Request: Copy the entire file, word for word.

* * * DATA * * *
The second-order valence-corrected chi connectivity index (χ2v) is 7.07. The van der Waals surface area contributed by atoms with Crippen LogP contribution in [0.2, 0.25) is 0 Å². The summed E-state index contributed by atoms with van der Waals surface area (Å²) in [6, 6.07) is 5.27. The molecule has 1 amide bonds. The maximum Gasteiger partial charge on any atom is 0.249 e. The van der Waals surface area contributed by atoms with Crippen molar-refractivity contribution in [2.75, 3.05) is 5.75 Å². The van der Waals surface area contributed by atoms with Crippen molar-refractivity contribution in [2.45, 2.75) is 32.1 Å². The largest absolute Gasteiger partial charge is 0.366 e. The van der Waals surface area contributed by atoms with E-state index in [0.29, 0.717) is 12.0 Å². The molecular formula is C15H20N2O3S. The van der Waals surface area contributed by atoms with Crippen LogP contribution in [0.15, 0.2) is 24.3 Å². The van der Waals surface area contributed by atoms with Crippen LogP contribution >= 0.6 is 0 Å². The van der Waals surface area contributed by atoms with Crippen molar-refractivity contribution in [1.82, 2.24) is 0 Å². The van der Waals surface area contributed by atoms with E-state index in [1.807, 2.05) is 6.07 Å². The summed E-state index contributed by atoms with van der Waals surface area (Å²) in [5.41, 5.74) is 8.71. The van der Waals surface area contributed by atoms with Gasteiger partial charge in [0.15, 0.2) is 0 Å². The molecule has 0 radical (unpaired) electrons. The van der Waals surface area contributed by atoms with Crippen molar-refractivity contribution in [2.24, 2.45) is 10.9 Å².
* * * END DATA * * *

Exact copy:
The second-order valence-corrected chi connectivity index (χ2v) is 7.07. The van der Waals surface area contributed by atoms with Crippen LogP contribution in [0.2, 0.25) is 0 Å². The summed E-state index contributed by atoms with van der Waals surface area (Å²) in [6, 6.07) is 5.27. The molecule has 1 amide bonds. The maximum Gasteiger partial charge on any atom is 0.249 e. The van der Waals surface area contributed by atoms with Crippen molar-refractivity contribution in [2.75, 3.05) is 5.75 Å². The van der Waals surface area contributed by atoms with Crippen molar-refractivity contribution in [2.45, 2.75) is 32.1 Å². The largest absolute Gasteiger partial charge is 0.366 e. The van der Waals surface area contributed by atoms with E-state index in [0.29, 0.717) is 12.0 Å². The molecular formula is C15H20N2O3S. The van der Waals surface area contributed by atoms with Crippen LogP contribution in [0.15, 0.2) is 24.3 Å². The van der Waals surface area contributed by atoms with Crippen LogP contribution >= 0.6 is 0 Å². The van der Waals surface area contributed by atoms with Crippen molar-refractivity contribution in [1.82, 2.24) is 0 Å². The van der Waals surface area contributed by atoms with E-state index in [1.807, 2.05) is 6.07 Å². The summed E-state index contributed by atoms with van der Waals surface area (Å²) in [5.41, 5.74) is 8.71. The van der Waals surface area contributed by atoms with Gasteiger partial charge in [0.15, 0.2) is 0 Å². The molecule has 0 radical (unpaired) electrons. The van der Waals surface area contributed by atoms with Crippen molar-refractivity contribution in [2.24, 2.45) is 10.9 Å².